RADFORD — A band of chimney swifts will soon set off on their long flight home to the New River Valley — 3,000 to 4,000 miles from their winter quarters in Central or South America — feeding on the wing, dodging skyscrapers, towers and hawks.
At night the birds will seek shelter in hollow trees or chimneys, and if none are available, they’ll overnight clinging to the sides of walls or cliffs. The swifts’ long wings and short feet are adapted for flight, but prevent them from perching on branches.
When the exhausted avians finally arrive in Radford — which some reliably will, says Radford bird lover Wilson Rankin, because swifts have nesting fidelity — their chimney home at McHarg Elementary School will be gone. It was demolished in August during the renovation of Radford’s oldest school.
But if Rankin and his Radford cohorts prevail, this will not be a sad story. They are planning to have a new home waiting for the returning swifts.
By April 1 — the swifts’ historical homecoming date — Rankin, a retired telephone company worker, and his wife, Radford University education professor and Radford School Board member Liz Altieri, as well as RU biologist Bob Sheehy, longtime birder Clyde Kessler, Radford City School Superintendent Robert Graham and architect Jack Murphy, expect to have erected a chimney-shaped brick tower behind McHarg School.
Altieri and Rankin are spearheading a $15,000 fundraising campaign to finance the construction of the 18-foot tower atop the school’s “Sledding Hill.” They have vowed to match the first $3,000 in contributions, and are close to doing so. The tower will be outfitted with a nonintrusive web cam so that Radford schoolchildren and Radford University students can study the swifts’ behavior and life cycle.
“Chimney swifts are a ‘near-threatened’ species here and ‘threatened’ in Canada,” Rankin said. “The loss of nesting sites in traditional chimneys has hurt them; that, and the decline of the insect population.”
Old factories and older schools with huge chimneys like McHarg’s are being torn down, and most new houses don’t have suitable chimneys. Homeowners who do have chimneys are capping them or lining them with metal for fire safety. The swifts, who return to their natal nesting area year after year, are left without protective homes.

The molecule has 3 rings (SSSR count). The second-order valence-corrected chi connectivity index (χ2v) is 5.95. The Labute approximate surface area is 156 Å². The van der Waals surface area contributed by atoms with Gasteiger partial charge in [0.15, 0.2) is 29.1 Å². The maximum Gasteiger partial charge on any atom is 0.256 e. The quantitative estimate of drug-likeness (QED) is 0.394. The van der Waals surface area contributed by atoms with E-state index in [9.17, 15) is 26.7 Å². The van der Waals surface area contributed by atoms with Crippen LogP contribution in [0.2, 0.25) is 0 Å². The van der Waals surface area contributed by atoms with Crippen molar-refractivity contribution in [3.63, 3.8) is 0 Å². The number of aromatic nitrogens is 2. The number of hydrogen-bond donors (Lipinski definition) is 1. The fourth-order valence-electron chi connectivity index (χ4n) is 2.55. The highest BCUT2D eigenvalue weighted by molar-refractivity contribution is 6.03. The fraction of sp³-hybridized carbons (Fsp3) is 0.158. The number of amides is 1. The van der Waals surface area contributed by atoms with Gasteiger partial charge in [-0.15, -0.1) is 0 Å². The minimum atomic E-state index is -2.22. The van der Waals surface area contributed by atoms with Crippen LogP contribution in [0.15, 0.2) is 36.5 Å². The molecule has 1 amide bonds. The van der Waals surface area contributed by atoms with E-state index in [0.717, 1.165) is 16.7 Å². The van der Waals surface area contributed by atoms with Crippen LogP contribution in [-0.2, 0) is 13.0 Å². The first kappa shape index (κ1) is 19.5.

The loss of chimney swifts is a loss to the community. A swift dines on up to 12,000 mosquitoes, termites, flies and other insects a day during nesting season. But the attraction for many people, including Rankin and Altieri, is the beauty of the swifts’ swooping flight and their murmuring chitter.
The sight of these acrobatic birds swirling into funnels over the area’s largest chimneys at sunset is becoming increasingly less frequent. Rankin still remembers when he became aware of them, at the McHarg School some 30 years ago.
“When I used to walk my daughter to the playground in the evenings, I enjoyed watching the swifts swooping around the chimney as it got dark. The McHarg chimney was probably the tallest in Radford. Hundreds of swifts were there at that time,” he said.
Clyde Kessler, a widely respected birder, lives near the school and has been keeping detailed records on the McHarg swifts since the early 1980s. The chimney swift numbers there peaked at 209 birds on the evening of Aug. 29, 2011, but have declined.
“I should have done some early morning counts there during the fall migration season, August to early October,” Kessler said. “At early morning counts in Blacksburg, I sometimes recorded 500 to 1,000 swifts flying out of a chimney. There are few places in this part of the U.S. for the swifts to rest over during their long fall migration to South America.”
Although not many swift towers exist in Virginia, the Audubon Society of Western Pennsylvania has installed 150 such towers around Pittsburgh, and Tennessee’s Wildlife Resources Agency provides the public with construction plans for artificial swift chimneys.
Graham, the city school superintendent, has been a supporter of the project since his first meeting with Rankin. He envisions elementary school students studying the science of the birds’ life cycle, migration patterns and the technology used to monitor them, as part of a STEM initiative.
“Chimney swifts have a history at McHarg, and I am hopeful that it will continue with the new tower. I am excited about the many educational opportunities this resource and these birds will provide to our community,” Graham said.
Radford citizens also will likely find pleasure in sitting beneath the tower, watching the swifts dive in and out. Biology professor Bob Sheehy, who has installed web cams to observe swifts at Radford University’s Reed Hall, is guiding the camera placement in the McHarg tower to best observe the swifts as they zoom down the tower cavity and care for their nestlings. Swifts use their glue-like saliva to build crescent-shaped twig nests on the interior wall. The planning group hopes to sponsor an annual “Swifts Night Out” event to educate the public about chimney swifts.
The swift tower was designed by Jack Murphy and his team at Thompson & Litton Architects, the group that also designed McHarg’s renovations. The team embraced the idea, researching the swifts’ requirements for chimney size, orientation and surrounding landscape.
“This tower of recycled brick will last at least 100 years,” Rankin said. “Wooden towers are cheaper to build, but maintenance is their downfall. We don’t want the school to have to maintain or fund this tower; it will be 100 percent donor funded.”
Donations can be made by check (“for Chimney Swift Tower”) to Radford City Schools Partners for Excellence Foundation, P.O. Box 355, Radford, Virginia 24143. Donors may also contribute through the foundation’s PayPal link. Contributions can be made in honor or memory of a loved one.